There may be a fine line between “administration” and “regime”, but Syria’s president Bashar al-Assad has definitely crossed it. His government’s latest repressive move? Banning the iPhone.
To be sure, Assad’s regime has committed crimes far more serious, as the over 4,000 men, women and children killed since protests against his rule broke out in late January make clear.
The ban on iPhones, however – as reported by a Lebanese news service – is more than a mere outlawing of a bit of trendy shiny-shiny. It is, instead, yet another step by the Assad regime to deny its opponents tools of communication.
Syrian internet connections, for example, were strangled in July, in what appeared to be a government-orchestrated effort to stifle communication among activists. The regime has also banned most foreign media from entering the country to cover the protests.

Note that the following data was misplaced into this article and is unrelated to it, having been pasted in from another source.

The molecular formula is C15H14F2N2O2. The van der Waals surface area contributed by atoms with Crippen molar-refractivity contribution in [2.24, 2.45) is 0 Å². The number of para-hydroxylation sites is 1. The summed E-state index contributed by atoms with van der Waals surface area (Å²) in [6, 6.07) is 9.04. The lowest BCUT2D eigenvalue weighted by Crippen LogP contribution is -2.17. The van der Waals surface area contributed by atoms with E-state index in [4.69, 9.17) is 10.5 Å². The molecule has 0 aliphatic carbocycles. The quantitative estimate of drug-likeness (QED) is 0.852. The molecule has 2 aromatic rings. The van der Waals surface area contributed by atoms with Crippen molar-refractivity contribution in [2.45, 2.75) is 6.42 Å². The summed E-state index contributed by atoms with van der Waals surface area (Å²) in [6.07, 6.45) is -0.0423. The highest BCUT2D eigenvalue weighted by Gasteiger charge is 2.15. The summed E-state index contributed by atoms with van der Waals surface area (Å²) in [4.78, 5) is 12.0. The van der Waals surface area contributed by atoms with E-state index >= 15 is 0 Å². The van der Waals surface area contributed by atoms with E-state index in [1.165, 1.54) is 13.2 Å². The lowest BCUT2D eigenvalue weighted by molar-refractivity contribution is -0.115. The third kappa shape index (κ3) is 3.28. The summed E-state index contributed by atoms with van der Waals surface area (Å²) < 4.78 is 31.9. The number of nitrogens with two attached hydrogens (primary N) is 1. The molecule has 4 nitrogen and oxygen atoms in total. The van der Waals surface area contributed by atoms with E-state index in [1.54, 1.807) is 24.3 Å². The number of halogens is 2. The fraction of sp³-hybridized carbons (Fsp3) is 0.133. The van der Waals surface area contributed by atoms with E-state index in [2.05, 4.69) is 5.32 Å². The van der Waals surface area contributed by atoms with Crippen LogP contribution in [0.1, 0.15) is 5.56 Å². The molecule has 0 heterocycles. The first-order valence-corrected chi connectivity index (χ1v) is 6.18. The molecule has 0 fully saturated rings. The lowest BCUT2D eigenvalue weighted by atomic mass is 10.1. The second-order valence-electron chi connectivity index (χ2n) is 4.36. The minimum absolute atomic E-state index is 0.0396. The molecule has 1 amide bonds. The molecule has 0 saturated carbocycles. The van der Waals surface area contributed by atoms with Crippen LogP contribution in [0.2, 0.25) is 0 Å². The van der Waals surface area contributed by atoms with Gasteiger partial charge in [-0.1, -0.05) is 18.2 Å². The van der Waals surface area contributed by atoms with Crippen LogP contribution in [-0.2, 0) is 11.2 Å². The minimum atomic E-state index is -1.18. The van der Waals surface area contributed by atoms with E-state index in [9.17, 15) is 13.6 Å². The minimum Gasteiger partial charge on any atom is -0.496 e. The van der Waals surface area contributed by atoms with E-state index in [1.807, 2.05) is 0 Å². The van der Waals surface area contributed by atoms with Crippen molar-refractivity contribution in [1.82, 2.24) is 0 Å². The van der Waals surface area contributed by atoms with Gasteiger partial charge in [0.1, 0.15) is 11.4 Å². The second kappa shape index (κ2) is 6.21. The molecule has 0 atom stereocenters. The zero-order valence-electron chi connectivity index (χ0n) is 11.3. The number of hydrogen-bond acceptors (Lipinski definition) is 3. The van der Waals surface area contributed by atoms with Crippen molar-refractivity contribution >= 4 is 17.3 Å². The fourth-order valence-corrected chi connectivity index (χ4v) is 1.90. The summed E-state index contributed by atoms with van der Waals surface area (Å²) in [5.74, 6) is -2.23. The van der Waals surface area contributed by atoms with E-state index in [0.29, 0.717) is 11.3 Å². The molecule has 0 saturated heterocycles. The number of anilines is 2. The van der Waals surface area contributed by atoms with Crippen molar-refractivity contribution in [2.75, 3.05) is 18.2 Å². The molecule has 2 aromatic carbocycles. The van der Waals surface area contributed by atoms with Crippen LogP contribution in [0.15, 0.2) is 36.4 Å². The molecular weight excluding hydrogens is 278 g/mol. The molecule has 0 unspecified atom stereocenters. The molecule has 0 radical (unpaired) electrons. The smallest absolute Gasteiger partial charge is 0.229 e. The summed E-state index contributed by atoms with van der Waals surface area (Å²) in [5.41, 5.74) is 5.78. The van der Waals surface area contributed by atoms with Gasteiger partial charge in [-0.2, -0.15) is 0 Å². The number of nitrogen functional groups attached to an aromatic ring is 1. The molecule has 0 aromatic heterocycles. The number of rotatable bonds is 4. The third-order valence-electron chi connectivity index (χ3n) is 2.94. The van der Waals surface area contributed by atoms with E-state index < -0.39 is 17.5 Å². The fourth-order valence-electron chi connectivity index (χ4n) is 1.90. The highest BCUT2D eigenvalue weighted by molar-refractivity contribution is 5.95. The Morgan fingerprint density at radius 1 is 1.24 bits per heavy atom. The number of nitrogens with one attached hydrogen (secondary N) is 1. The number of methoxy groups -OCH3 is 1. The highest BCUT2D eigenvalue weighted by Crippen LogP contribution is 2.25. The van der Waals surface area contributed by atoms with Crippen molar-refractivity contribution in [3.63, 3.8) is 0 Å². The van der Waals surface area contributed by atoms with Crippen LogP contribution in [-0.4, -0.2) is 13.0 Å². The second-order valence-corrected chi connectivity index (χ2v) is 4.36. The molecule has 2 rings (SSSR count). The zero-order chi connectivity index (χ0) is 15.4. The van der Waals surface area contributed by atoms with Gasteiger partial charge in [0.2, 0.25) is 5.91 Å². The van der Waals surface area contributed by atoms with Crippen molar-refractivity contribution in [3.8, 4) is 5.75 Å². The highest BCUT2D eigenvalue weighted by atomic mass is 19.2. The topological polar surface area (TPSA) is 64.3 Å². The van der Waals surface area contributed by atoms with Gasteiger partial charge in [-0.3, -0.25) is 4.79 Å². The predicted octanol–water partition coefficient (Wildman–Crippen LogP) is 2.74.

The iPhone-banning order, Beruit-based Syrian activists told the Israeli newspaper Haaretz, was issued by the Customs Department of the Syrian Finance Ministry.
“It is enough for any tourist or guest visiting Syria to own an iPhone to be a spy suspect,” one unnamed activist told Haaretz.
The same activist then noted the irony of the ban. “Steve Jobs must be turning in his grave on learning that his iconic device is banned in his home country,” he said.
Syria is hardly Jobs’ “home country” – the late Apple cofounder was born in San Francisco and adopted by Paul and Clara Jobs shortly thereafter. His biological father Abdulfattah Jandali, however, was born in that now-benighted state.
The Reg wagers that no one in the Assad regime gives a damn about that irony
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